The second opinion is this: My Tent Or Yours might have got better. Despite what the Daily Mail would have you believe about the NHS, getting better is a legitimate and achievable course of action, and if My Tent Or Yours did indeed have a flaw in his make-up, it could well be remedied.

His Timeform rating has improved since last season, from 167 to 172, but also beyond the ethereal world of ratings, or rating schmatings as some might say, there's a piece of hard evidence suggesting a difference in My Tent Or Yours. The knockers, with justification, argue that the Supreme wasn't an isolated incident in the case against My Tent Or Yours, citing the 2012 Graded bumper at Aintree in which he was outbattled by The New One. Fast forward 20 months, to the Christmas Hurdle, and the collapsible tent had become the big top as he overpowered The New One in the single best hurdling performance this season, on Timeform figures.

The received wisdom, reflected in the Champion Hurdle betting, is that The New One was undone at Kempton by the tactical race on a sharp track, coupled with a final-flight blunder, but is that too an underlying misdiagnosis, ignoring the primary causal effect: that My Tent Or Yours is the better horse? I think so.

There is a complication, however, because unlike the phobias of ordering food or sharing a two-person seat with someone on a bus or train, the Champion Hurdle isn't only a very British problem. And it brings us to another common misdiagnosis. By tipping something else, I'm not saying that I hate Hurricane Fly, or that I don't think he's a brilliant hurdler, or even that he can't win it again; it's just that his price of 3/1 underestimates his task.

The issue with Hurricane Fly is this: in winning two Champion Hurdles, beating Peddlers Cross and Oscar Whisky in 2011 and Rock On Ruby and Countrywide Flyer in 2013, none of the competition ran to 170+ on the Timeform scale, but next Tuesday there are liable to be two such high-achievers against him if My Tent Or Yours and The New One bring their A-game, and quite possibly three if Our Conor (currently 169) steps up as anticipated.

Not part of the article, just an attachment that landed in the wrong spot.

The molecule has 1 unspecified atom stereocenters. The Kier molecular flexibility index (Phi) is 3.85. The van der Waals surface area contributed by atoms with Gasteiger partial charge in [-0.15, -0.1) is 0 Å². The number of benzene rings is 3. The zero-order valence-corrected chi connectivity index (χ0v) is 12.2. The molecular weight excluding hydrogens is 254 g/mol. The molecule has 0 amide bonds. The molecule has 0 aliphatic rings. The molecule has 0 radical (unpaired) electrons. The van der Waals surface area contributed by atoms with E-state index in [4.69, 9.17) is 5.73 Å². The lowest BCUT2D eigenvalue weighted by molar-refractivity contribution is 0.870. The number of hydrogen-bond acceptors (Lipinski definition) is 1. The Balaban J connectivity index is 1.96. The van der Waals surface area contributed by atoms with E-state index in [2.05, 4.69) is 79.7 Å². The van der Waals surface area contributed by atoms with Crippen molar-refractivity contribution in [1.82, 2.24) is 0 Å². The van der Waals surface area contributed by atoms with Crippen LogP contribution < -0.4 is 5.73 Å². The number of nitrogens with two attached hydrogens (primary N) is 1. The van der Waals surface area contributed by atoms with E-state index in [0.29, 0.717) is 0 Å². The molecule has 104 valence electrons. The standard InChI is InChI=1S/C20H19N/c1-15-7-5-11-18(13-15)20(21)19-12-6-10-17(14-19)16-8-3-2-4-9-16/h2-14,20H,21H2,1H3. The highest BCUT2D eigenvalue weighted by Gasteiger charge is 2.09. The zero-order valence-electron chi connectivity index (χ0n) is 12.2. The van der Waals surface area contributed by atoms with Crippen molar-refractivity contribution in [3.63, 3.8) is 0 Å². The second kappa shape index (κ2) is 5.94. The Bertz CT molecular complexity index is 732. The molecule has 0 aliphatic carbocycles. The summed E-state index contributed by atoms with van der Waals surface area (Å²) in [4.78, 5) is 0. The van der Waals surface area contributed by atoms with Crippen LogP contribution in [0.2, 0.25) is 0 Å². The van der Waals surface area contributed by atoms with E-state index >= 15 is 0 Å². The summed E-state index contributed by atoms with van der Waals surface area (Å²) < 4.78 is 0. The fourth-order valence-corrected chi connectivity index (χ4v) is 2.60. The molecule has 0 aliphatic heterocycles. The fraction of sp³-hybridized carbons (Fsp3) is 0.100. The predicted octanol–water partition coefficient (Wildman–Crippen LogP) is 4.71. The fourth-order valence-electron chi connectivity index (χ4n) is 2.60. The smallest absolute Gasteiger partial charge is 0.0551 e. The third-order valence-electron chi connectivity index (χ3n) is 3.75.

First came paralysis by analysis, now there's misdiagnosis neurosis: obsessing over the wrong issue. The latter is probably symptomatic of the former, but what if his defeat in the Supreme isn't the key point about My Tent Or Yours? What if the Willie Mullins-trained top-notcher around whom the Champion Hurdle revolves isn't Hurricane Fly but is in actual fact Champagne Fever, because, but for him, we might already have diagnosed My Tent Or Yours as a superstar hurdler, giving him the 'all clear' after the Christmas Hurdle.

A misdiagnosis can result in a miscalculation of the percentage probability of pulling through, as looks to have happened with My Tent Or Yours, whose Champion Hurdle odds of 9/2 translate as only an 18% chance of success when surely, given his development and form, including beating The New One at Kempton, it should be higher than that. He has more than enough ability to win the Champion Hurdle, the rest is up to him. An anagram of My Tent Or Yours encapsulates the contention and provides the perfect battlecry for his supporters up the Cheltenham hill: TRY, YOU MONSTER.  

Nothing sets up a festival (or provides a framework for arbitrary thoughts) quite like an A-Z, so over these four previews, one for each day, there'll be a comprehensive index encompassing the good, the bad and the ugly of Cheltenham. Here then is the first quarter, A-F:

A is for Aftertiming. The biggest stage is how Cheltenham is billed, and that goes not just for horses, trainers and jockeys, but also the aftertimers. Forget fixture congestion, prize money and even steroids, the greatest scourge of racing is the aftertimer; the egotistical 'boom' merchants who seek to be stroked after the event.

I think it was Tennyson who wrote:

Man can murder, man can steal, thou soul befits such crimes. 
But one man that can ne'er heal is he who aftertimes.